BRACEBRIDGE, ON: For the first time in Ontario’s history, students at every publicly-assisted college and university will see their tuition go down by 10% for the 2019/20 academic year. The tuition reduction is the latest step in the Ford Government’s plan to keep more money in the pockets of Ontario families and students.
“We believe that if you’ve got the grades, you deserve access to an affordable postsecondary education,” said Merrilee Fullerton, Minister of Training, Colleges and Universities.
“I am proud to be part of a government that is making postsecondary education more affordable,” said Norman Miller, MPP for Parry Sound-Muskoka. “For example, a student in the Practical Nursing program at Canadore College’s Parry Sound campus will see a $380 reduction in their 2019-20 tuition. And an arts and science undergraduate student at Nipissing University in North Bay would see a reduction of $660.”
As part of its overall reform of postsecondary education affordability, Fullerton also announced that that the Government will be refocussing the Ontario Student Assistance Program (OSAP) to ensure it remains sustainable and viable for future students while directing a greater proportion of OSAP funding to families with the greatest financial need.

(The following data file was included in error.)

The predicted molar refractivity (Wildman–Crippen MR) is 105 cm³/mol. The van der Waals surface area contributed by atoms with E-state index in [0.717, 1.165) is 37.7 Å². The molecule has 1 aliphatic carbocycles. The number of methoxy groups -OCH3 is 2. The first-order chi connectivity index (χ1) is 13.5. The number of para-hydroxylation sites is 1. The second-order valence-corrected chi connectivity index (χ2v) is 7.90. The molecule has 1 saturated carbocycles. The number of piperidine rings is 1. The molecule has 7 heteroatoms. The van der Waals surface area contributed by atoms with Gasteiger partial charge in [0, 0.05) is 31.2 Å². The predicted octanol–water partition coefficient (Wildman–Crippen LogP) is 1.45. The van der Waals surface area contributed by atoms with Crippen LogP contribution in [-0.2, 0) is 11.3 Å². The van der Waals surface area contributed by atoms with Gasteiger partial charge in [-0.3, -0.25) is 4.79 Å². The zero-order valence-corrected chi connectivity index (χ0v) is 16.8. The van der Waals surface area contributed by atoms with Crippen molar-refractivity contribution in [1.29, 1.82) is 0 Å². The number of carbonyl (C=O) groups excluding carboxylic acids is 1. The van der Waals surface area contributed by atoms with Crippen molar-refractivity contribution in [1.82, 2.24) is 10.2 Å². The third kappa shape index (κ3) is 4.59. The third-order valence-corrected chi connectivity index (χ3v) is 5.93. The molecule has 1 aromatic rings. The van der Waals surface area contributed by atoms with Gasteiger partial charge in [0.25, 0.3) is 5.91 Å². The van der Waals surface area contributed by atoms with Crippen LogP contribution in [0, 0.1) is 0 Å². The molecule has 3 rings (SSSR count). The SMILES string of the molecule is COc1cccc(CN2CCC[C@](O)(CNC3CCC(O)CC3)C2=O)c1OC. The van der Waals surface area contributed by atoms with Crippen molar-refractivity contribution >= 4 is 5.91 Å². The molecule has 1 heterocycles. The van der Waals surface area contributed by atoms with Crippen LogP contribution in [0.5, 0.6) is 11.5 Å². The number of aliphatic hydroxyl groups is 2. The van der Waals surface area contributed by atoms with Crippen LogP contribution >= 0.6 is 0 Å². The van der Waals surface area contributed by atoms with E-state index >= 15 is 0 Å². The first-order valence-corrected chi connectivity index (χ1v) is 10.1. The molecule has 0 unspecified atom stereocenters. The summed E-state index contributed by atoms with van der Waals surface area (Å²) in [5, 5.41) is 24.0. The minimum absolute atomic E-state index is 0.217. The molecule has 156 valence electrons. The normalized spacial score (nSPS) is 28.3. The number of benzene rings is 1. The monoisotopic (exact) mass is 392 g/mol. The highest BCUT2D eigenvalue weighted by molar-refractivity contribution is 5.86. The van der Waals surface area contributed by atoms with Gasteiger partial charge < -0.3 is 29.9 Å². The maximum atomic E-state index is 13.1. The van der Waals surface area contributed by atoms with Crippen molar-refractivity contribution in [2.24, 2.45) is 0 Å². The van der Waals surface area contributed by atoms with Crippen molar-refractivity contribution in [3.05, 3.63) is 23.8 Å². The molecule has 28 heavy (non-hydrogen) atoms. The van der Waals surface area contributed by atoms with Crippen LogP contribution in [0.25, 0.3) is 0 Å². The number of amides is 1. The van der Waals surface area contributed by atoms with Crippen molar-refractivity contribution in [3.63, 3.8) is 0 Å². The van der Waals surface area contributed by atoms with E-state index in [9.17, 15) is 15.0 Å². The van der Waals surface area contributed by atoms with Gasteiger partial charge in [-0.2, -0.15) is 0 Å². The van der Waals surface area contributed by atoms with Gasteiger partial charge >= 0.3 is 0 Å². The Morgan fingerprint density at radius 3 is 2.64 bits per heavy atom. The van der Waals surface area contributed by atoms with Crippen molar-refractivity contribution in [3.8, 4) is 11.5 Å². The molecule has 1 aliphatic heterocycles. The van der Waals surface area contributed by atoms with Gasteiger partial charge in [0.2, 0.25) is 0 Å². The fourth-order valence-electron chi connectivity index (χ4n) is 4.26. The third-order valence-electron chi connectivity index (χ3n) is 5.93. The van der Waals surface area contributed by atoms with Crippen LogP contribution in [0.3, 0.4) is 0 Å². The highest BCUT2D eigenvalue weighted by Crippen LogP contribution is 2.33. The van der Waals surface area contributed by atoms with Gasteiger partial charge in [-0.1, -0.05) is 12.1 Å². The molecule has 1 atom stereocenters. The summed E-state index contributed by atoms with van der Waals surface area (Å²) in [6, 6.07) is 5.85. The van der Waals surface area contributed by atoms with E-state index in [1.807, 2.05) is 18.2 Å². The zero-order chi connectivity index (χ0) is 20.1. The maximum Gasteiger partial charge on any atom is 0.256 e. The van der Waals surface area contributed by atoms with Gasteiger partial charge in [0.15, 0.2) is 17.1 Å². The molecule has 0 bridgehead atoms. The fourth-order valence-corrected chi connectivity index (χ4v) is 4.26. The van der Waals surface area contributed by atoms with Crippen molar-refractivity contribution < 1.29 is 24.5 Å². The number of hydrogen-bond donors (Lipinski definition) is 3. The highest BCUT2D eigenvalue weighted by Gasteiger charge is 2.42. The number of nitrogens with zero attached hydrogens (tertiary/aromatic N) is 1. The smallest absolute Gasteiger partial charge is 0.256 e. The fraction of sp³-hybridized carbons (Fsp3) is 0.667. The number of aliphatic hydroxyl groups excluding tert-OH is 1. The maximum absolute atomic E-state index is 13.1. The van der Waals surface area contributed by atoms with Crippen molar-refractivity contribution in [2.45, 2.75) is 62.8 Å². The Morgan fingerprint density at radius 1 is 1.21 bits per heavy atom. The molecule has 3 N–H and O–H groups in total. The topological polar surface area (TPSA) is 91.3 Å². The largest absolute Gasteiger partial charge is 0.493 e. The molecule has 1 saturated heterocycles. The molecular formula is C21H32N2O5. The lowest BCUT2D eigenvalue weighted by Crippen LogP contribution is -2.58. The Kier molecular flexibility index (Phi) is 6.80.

“The previous government believed in handing out OSAP money to some of Ontario’s highest income earners with virtually no meaningful criteria for success,” said Fullerton. “It is no surprise that student enrolment has remained flat while tuition rates skyrocketed. Instead of using OSAP to indirectly subsidize future rounds of tuition hikes, we will focus our resources on the families in greatest need while challenging our partners in the postsecondary sector to deliver better value for the high tuitions they already charge.”
The Minister also announced a Student Choice Initiative, giving every student in Ontario the freedom to choose which student fees they want to pay, and how that money will be allocated. Fees for essential health and safety initiatives will continue to be mandatory. Student fees in Ontario can range as high as $2000 per year and, too often, force students to pay for services they do not use and organizations they do not support.
“We are making postsecondary education more affordable and refocussing supports to the students and families who need it most,” said Miller. “These changes give students the freedom of choice about how their money is spent and create greater access to postsecondary education to give more of our students the opportunity to find a job and build a career right here in Ontario.”
• The government’s historic tuition reduction for 2019-20 represents the first time Ontario student tuition has decreased across all funding-eligible programs.
• Average university tuition in Ontario has increased significantly since the mid-1990s and is currently the highest in any Canadian province.
• Students pay fees in addition to tuition, which can range from approximately several hundred dollars to $2,000 per academic year.
• The Auditor General recently tabled a report highlighting concerns with the way OSAP was administered, as well as drastic overspending. The report concluded that despite the previous government’s excessive spending, OSAP did not result in proportionately higher enrolment.
• The government will administer a fund to help smaller, Northern institutions adjust to the tuition rate reduction.